Letters from a Self-Made Merchant to His Son by John Graham

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Letters from a Self-Made Merchant to His Son by John Graham

The Book in Three Sentences

This book is a series of letters written by a successful entrepreneur, John Graham, to his son offering various pieces of advice throughout the boy’s college years and early career. For example, 1) It isn’t so much knowing a whole lot, as knowing a little and how to use it that counts. 2) Putting off an easy thing makes it hard, and putting off a hard one makes it impossible. 3) A good wife doubles a man’s expenses and doubles his happiness, and that’s a pretty good investment if a fellow’s got the money to invest. And many other insights.

Letters from a Self-Made Merchant to His Son summary

This is my book summary of Letters from a Self-Made Merchant to His Son by John Graham. My notes are informal and often contain quotes from the book as well as my own thoughts. This summary includes key lessons and important passages from the book.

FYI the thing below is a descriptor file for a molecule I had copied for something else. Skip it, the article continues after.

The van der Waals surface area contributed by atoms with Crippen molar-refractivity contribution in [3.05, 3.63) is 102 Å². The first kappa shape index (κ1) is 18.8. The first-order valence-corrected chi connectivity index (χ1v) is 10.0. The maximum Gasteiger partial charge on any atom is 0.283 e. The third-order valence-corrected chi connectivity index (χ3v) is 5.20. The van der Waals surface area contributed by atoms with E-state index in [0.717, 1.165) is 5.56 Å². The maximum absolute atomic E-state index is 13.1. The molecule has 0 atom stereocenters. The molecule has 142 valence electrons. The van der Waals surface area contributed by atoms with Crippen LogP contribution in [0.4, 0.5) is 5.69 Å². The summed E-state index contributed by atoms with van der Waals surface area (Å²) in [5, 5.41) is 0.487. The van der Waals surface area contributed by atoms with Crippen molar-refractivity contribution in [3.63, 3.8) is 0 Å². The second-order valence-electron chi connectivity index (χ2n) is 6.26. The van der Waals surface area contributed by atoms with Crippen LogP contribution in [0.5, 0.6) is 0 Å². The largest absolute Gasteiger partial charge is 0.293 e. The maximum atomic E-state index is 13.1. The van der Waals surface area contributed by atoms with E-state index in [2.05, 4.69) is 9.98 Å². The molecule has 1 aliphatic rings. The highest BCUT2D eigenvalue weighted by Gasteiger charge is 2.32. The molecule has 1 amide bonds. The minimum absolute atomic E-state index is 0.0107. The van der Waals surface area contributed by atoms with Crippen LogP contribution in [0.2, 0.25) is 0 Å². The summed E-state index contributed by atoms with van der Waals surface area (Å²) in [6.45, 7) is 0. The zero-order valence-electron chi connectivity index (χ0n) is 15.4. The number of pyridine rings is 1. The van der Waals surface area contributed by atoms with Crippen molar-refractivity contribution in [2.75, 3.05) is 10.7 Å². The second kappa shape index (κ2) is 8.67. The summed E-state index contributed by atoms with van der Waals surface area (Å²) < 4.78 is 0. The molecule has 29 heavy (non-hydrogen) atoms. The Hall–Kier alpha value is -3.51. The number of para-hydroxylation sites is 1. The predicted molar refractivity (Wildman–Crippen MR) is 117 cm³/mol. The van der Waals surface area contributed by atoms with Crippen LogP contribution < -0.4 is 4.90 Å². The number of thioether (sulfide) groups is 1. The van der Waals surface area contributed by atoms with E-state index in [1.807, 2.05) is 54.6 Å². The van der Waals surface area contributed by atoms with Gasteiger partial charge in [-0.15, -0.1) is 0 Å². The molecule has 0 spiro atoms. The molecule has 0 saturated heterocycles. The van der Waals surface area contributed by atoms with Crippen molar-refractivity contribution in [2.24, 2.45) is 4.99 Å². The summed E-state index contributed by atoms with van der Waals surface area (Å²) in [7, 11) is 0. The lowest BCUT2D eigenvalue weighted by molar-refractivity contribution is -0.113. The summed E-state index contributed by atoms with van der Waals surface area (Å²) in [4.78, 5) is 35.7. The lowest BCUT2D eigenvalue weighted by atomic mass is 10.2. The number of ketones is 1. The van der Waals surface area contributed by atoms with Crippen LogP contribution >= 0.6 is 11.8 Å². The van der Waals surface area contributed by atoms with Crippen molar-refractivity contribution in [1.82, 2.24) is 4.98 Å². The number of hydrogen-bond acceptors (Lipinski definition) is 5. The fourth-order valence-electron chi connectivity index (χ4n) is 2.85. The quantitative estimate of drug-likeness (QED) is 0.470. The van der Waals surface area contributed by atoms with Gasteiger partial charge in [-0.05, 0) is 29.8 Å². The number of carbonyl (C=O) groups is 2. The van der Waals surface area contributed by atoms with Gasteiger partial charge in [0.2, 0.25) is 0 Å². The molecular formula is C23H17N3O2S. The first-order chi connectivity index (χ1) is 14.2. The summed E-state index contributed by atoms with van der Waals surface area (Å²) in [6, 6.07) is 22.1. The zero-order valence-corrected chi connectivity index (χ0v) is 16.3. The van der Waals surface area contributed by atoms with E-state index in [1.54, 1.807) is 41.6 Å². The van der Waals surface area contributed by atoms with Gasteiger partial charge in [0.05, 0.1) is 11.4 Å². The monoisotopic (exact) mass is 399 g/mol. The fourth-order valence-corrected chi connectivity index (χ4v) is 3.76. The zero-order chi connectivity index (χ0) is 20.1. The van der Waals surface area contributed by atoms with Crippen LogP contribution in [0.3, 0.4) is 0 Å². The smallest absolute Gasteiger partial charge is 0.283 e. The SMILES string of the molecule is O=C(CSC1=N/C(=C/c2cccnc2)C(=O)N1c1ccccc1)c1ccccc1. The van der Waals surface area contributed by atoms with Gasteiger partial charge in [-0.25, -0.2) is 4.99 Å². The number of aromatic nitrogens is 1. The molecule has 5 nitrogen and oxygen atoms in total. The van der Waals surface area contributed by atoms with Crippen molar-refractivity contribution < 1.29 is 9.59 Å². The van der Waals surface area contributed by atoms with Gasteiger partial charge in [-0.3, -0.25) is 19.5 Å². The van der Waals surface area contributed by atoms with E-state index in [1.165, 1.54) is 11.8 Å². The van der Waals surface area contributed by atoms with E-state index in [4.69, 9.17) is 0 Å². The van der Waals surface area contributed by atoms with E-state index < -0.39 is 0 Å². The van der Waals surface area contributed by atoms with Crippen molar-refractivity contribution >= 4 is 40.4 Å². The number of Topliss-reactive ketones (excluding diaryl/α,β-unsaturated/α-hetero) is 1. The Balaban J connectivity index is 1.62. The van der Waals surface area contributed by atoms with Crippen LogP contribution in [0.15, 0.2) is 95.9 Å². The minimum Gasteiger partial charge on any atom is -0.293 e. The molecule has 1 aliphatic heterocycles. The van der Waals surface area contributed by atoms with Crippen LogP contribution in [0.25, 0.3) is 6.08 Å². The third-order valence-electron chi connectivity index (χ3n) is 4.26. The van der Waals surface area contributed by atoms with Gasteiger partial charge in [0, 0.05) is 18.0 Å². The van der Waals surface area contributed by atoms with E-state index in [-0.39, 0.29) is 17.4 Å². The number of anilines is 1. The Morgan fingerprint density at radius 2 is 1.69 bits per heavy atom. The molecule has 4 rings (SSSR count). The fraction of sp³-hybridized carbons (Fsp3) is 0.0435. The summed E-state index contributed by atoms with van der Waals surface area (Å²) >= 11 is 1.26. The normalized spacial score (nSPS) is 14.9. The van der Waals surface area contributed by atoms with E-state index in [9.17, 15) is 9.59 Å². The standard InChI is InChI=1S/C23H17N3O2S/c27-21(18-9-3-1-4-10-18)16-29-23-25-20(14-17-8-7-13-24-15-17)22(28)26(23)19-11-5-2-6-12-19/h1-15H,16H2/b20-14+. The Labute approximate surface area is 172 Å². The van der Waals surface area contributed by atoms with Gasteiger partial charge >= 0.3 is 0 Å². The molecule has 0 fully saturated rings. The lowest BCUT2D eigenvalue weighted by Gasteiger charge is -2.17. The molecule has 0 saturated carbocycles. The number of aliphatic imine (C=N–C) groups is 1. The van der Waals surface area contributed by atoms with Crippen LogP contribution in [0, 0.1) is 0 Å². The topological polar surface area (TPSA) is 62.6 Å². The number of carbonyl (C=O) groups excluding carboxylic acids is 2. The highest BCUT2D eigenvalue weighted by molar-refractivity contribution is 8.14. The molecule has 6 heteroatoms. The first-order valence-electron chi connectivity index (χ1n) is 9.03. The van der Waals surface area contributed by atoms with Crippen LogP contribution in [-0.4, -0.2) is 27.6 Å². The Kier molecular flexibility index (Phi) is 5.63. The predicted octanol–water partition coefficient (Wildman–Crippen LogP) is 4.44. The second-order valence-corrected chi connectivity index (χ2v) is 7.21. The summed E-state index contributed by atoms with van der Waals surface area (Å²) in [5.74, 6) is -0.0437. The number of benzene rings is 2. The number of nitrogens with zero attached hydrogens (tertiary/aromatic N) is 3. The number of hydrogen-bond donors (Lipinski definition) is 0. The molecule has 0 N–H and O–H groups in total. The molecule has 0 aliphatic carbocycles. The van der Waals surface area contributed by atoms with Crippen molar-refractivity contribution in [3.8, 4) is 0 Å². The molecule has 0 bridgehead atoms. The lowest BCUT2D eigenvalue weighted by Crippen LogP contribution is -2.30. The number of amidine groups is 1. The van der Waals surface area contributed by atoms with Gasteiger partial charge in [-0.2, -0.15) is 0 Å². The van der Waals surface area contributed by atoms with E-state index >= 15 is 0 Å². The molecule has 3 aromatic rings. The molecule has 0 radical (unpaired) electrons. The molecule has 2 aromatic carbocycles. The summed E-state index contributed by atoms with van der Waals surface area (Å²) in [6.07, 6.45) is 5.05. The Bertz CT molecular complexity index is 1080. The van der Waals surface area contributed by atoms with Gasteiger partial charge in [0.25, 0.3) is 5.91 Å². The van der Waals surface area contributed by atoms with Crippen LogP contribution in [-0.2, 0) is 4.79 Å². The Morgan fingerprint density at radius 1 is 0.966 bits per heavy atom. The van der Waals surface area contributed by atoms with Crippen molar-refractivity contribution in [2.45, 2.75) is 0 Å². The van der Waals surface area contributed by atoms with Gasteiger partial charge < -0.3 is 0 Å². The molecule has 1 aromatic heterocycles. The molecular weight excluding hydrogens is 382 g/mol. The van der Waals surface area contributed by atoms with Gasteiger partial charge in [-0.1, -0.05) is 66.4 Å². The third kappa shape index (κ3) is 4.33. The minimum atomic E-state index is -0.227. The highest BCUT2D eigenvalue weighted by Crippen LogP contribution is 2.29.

• You’ll find that education’s about the only thing lying around loose in this world, and that it’s about the only thing a fellow can have as much of as he’s willing to haul away.
  • Some men learn the value of money by not having any and starting out to pry a few dollars loose from the odd millions that are lying around; and some learn it by having fifty thousand or so left to them and starting out to spend it as if it were fifty thousand a year. Some men learn the value of truth by having to do business with liars; and some by going to Sunday School. Some men learn the cussedness of whiskey by having a drunken father; and some by having a good mother. Some men get an education from other men and newspapers and public libraries; and some get it from professors and parchments—it doesn’t make any special difference how you get a half-nelson on the right thing, just so you get it and freeze on to it.
  • The first thing that any education ought to give a man is character, and the second thing is education.
  • I know a young fellow with the right sort of stuff in him preaches to himself harder than any one else can, and that he’s mighty often switched off the right path by having it pointed out to him in the wrong way.
  • I’m anxious that you should be a good scholar, but I’m more anxious that you should be a good clean man.
  • Education’s a good deal like eating—a fellow can’t always tell which particular thing did him good, but he can usually tell which one did him harm.